The Albanese Government’s decision to adopt the Coalition’s long-standing proposal for an independent student ombudsman is welcome, but long overdue.
For months, I have strongly prosecuted the merits of an ombudsman to protect and safeguard domestic university students and to hold universities to account when they fail to put students first.
Education Minister Jason Clare must ensure the proposed student ombudsman has adequate powers to function efficiently.
However, based on Mr Clare’s rushed higher education changes including his botched ‘support for students’ policy, the Coalition has little confidence in the government’s delivery of higher education reform to date.
Its student support policy, due to start in six weeks, is in such chaos that the minister’s department has gone back to the drawing board.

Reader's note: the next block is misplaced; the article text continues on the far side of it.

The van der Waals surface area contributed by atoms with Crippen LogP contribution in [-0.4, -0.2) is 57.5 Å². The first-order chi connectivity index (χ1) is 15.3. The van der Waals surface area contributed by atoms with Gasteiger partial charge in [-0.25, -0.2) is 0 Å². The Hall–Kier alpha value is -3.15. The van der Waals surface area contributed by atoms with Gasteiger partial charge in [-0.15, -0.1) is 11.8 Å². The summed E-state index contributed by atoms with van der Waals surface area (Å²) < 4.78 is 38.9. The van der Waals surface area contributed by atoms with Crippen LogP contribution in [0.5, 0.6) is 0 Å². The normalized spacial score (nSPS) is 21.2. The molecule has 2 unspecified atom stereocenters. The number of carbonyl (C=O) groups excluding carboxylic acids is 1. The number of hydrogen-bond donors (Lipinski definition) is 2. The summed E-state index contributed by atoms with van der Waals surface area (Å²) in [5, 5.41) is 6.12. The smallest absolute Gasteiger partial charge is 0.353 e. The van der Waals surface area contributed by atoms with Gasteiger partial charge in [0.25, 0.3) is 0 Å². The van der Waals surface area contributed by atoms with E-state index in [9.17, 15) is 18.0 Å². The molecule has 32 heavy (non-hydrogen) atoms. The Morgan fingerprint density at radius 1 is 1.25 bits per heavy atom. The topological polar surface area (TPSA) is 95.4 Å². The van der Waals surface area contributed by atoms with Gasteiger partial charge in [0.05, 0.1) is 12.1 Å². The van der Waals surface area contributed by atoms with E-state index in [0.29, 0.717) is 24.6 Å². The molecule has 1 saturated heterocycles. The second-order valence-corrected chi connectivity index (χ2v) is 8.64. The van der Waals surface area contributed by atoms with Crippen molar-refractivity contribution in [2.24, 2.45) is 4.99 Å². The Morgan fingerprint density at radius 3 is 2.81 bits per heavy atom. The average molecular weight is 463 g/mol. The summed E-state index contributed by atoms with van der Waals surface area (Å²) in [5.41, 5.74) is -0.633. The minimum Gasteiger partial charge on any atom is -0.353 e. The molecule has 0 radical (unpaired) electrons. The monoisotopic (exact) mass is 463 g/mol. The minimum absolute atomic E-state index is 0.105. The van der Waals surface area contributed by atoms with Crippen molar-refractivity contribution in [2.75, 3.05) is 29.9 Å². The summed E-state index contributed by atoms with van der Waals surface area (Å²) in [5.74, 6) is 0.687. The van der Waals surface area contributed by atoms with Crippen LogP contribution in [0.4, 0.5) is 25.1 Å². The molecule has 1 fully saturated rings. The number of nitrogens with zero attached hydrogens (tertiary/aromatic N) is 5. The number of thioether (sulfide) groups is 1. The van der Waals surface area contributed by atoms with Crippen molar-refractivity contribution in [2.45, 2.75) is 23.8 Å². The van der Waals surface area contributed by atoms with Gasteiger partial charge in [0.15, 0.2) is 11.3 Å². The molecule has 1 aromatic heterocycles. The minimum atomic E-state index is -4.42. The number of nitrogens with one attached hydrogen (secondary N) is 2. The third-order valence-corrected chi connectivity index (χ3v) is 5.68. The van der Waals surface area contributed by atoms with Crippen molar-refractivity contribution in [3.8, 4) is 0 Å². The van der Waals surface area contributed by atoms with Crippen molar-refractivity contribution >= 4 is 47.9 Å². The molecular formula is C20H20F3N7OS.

The policy promises to provide support for vulnerable students including by delivering additional support measures for those at risk of failing.
Some higher education providers have advised it is impossible to implement.There is no understanding as to what support measures must be delivered, let alone whether universities have the necessary systems and resources to deliver such support. This has real consequences for both students, and universities which don’t meet the grade and can subsequently be fined for non-compliance.
This is further evidence of the government’s reckless decision to abolish the 50 per cent pass rule which protected failing students from incurring significant debt.
The government has also not explained how its support for students policy intersects with conflicting regulations and standards including those imposed by the Tertiary Education Quality and Standards Agency.
I call on Jason Clare to urgently fix his regulatory mess which is failing both higher education providers and the students they are meant to serve.